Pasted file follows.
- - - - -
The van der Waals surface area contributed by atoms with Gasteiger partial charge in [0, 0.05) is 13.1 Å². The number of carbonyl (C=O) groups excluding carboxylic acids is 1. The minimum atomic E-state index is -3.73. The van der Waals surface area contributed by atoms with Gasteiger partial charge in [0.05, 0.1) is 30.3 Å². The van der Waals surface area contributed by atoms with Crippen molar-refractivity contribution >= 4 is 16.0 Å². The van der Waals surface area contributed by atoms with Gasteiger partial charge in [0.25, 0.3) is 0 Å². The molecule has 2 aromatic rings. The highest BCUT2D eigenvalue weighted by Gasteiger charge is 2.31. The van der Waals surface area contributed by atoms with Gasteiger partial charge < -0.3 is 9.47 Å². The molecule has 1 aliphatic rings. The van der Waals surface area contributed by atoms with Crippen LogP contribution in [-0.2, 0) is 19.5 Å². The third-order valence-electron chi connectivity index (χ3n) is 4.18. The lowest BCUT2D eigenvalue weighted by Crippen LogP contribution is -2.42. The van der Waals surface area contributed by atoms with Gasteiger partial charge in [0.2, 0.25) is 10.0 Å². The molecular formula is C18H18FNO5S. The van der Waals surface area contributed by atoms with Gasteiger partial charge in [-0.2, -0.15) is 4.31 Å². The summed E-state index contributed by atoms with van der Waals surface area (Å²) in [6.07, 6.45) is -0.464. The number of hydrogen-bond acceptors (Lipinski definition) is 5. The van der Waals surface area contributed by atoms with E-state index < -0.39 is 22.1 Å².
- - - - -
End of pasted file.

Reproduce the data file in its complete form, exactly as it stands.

The van der Waals surface area contributed by atoms with Gasteiger partial charge in [0, 0.05) is 13.1 Å². The number of carbonyl (C=O) groups excluding carboxylic acids is 1. The minimum atomic E-state index is -3.73. The van der Waals surface area contributed by atoms with Gasteiger partial charge in [0.05, 0.1) is 30.3 Å². The van der Waals surface area contributed by atoms with Crippen molar-refractivity contribution >= 4 is 16.0 Å². The van der Waals surface area contributed by atoms with Gasteiger partial charge in [0.25, 0.3) is 0 Å². The molecule has 2 aromatic rings. The highest BCUT2D eigenvalue weighted by Gasteiger charge is 2.31. The van der Waals surface area contributed by atoms with Gasteiger partial charge < -0.3 is 9.47 Å². The molecule has 1 aliphatic rings. The van der Waals surface area contributed by atoms with Crippen LogP contribution in [-0.2, 0) is 19.5 Å². The third-order valence-electron chi connectivity index (χ3n) is 4.18. The lowest BCUT2D eigenvalue weighted by Crippen LogP contribution is -2.42. The van der Waals surface area contributed by atoms with Gasteiger partial charge in [0.2, 0.25) is 10.0 Å². The molecular formula is C18H18FNO5S. The van der Waals surface area contributed by atoms with Gasteiger partial charge in [-0.2, -0.15) is 4.31 Å². The summed E-state index contributed by atoms with van der Waals surface area (Å²) in [6.07, 6.45) is -0.464. The number of hydrogen-bond acceptors (Lipinski definition) is 5. The van der Waals surface area contributed by atoms with E-state index < -0.39 is 22.1 Å².